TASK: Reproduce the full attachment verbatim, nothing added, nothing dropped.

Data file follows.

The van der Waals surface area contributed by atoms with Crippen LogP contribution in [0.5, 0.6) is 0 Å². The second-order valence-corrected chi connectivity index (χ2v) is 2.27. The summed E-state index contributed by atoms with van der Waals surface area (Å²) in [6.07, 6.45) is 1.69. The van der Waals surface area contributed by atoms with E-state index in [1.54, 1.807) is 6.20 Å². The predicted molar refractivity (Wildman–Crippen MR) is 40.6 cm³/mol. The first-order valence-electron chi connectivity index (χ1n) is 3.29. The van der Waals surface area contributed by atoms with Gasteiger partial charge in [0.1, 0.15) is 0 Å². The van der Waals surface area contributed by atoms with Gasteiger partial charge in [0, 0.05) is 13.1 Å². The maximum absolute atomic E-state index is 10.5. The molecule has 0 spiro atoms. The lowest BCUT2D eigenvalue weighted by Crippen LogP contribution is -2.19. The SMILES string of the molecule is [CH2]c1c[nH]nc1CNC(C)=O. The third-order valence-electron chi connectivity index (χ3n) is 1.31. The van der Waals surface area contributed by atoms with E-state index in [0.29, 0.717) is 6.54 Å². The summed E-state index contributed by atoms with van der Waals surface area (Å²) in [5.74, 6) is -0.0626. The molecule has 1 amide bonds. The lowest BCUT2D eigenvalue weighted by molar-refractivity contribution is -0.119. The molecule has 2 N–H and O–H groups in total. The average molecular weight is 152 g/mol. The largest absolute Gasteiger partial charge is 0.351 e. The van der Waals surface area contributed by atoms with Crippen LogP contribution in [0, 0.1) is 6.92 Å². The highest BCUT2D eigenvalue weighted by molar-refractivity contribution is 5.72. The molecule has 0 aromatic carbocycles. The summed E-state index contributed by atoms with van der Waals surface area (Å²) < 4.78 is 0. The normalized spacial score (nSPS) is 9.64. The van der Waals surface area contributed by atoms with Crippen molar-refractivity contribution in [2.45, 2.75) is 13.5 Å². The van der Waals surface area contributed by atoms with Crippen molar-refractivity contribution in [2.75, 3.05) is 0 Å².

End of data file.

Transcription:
The van der Waals surface area contributed by atoms with Crippen LogP contribution in [0.5, 0.6) is 0 Å². The second-order valence-corrected chi connectivity index (χ2v) is 2.27. The summed E-state index contributed by atoms with van der Waals surface area (Å²) in [6.07, 6.45) is 1.69. The van der Waals surface area contributed by atoms with E-state index in [1.54, 1.807) is 6.20 Å². The predicted molar refractivity (Wildman–Crippen MR) is 40.6 cm³/mol. The first-order valence-electron chi connectivity index (χ1n) is 3.29. The van der Waals surface area contributed by atoms with Gasteiger partial charge in [0.1, 0.15) is 0 Å². The van der Waals surface area contributed by atoms with Gasteiger partial charge in [0, 0.05) is 13.1 Å². The maximum absolute atomic E-state index is 10.5. The molecule has 0 spiro atoms. The lowest BCUT2D eigenvalue weighted by Crippen LogP contribution is -2.19. The SMILES string of the molecule is [CH2]c1c[nH]nc1CNC(C)=O. The third-order valence-electron chi connectivity index (χ3n) is 1.31. The van der Waals surface area contributed by atoms with E-state index in [0.29, 0.717) is 6.54 Å². The summed E-state index contributed by atoms with van der Waals surface area (Å²) in [5.74, 6) is -0.0626. The molecule has 1 amide bonds. The lowest BCUT2D eigenvalue weighted by molar-refractivity contribution is -0.119. The molecule has 2 N–H and O–H groups in total. The average molecular weight is 152 g/mol. The largest absolute Gasteiger partial charge is 0.351 e. The van der Waals surface area contributed by atoms with Crippen LogP contribution in [0, 0.1) is 6.92 Å². The highest BCUT2D eigenvalue weighted by molar-refractivity contribution is 5.72. The molecule has 0 aromatic carbocycles. The summed E-state index contributed by atoms with van der Waals surface area (Å²) < 4.78 is 0. The normalized spacial score (nSPS) is 9.64. The van der Waals surface area contributed by atoms with Crippen molar-refractivity contribution in [2.45, 2.75) is 13.5 Å². The van der Waals surface area contributed by atoms with Crippen molar-refractivity contribution in [2.75, 3.05) is 0 Å².